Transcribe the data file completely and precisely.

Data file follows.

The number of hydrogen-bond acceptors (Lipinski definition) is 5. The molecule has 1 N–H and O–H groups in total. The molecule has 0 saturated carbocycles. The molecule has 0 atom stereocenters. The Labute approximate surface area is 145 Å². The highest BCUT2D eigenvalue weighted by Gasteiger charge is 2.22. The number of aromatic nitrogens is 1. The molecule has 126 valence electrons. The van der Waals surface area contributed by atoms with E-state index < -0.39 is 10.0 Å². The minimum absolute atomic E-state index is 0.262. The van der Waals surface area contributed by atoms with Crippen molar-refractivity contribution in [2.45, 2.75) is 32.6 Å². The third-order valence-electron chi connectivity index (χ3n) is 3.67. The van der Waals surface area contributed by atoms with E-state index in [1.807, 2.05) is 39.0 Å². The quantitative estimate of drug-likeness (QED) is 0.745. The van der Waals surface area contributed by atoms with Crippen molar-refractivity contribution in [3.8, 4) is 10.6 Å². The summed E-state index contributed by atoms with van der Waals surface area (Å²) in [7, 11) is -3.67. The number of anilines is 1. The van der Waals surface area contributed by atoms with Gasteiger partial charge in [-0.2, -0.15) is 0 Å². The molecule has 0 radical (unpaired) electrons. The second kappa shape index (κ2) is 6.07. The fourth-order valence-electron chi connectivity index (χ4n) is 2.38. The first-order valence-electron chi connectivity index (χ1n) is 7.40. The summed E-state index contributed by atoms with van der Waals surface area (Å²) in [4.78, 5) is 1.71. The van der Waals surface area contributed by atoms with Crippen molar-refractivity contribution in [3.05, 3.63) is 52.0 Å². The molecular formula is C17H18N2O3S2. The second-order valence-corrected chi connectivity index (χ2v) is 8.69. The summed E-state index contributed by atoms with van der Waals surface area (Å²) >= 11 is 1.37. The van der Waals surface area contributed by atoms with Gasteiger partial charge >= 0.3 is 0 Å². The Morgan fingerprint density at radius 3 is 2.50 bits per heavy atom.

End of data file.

The number of hydrogen-bond acceptors (Lipinski definition) is 5. The molecule has 1 N–H and O–H groups in total. The molecule has 0 saturated carbocycles. The molecule has 0 atom stereocenters. The Labute approximate surface area is 145 Å². The highest BCUT2D eigenvalue weighted by Gasteiger charge is 2.22. The number of aromatic nitrogens is 1. The molecule has 126 valence electrons. The van der Waals surface area contributed by atoms with E-state index < -0.39 is 10.0 Å². The minimum absolute atomic E-state index is 0.262. The van der Waals surface area contributed by atoms with Crippen molar-refractivity contribution in [2.45, 2.75) is 32.6 Å². The third-order valence-electron chi connectivity index (χ3n) is 3.67. The van der Waals surface area contributed by atoms with E-state index in [1.807, 2.05) is 39.0 Å². The quantitative estimate of drug-likeness (QED) is 0.745. The van der Waals surface area contributed by atoms with Crippen molar-refractivity contribution in [3.8, 4) is 10.6 Å². The summed E-state index contributed by atoms with van der Waals surface area (Å²) in [7, 11) is -3.67. The number of anilines is 1. The van der Waals surface area contributed by atoms with Gasteiger partial charge in [-0.2, -0.15) is 0 Å². The molecule has 0 radical (unpaired) electrons. The second kappa shape index (κ2) is 6.07. The fourth-order valence-electron chi connectivity index (χ4n) is 2.38. The first-order valence-electron chi connectivity index (χ1n) is 7.40. The summed E-state index contributed by atoms with van der Waals surface area (Å²) in [4.78, 5) is 1.71. The van der Waals surface area contributed by atoms with Crippen molar-refractivity contribution in [3.05, 3.63) is 52.0 Å². The molecular formula is C17H18N2O3S2. The second-order valence-corrected chi connectivity index (χ2v) is 8.69. The summed E-state index contributed by atoms with van der Waals surface area (Å²) >= 11 is 1.37. The van der Waals surface area contributed by atoms with Gasteiger partial charge >= 0.3 is 0 Å². The Morgan fingerprint density at radius 3 is 2.50 bits per heavy atom.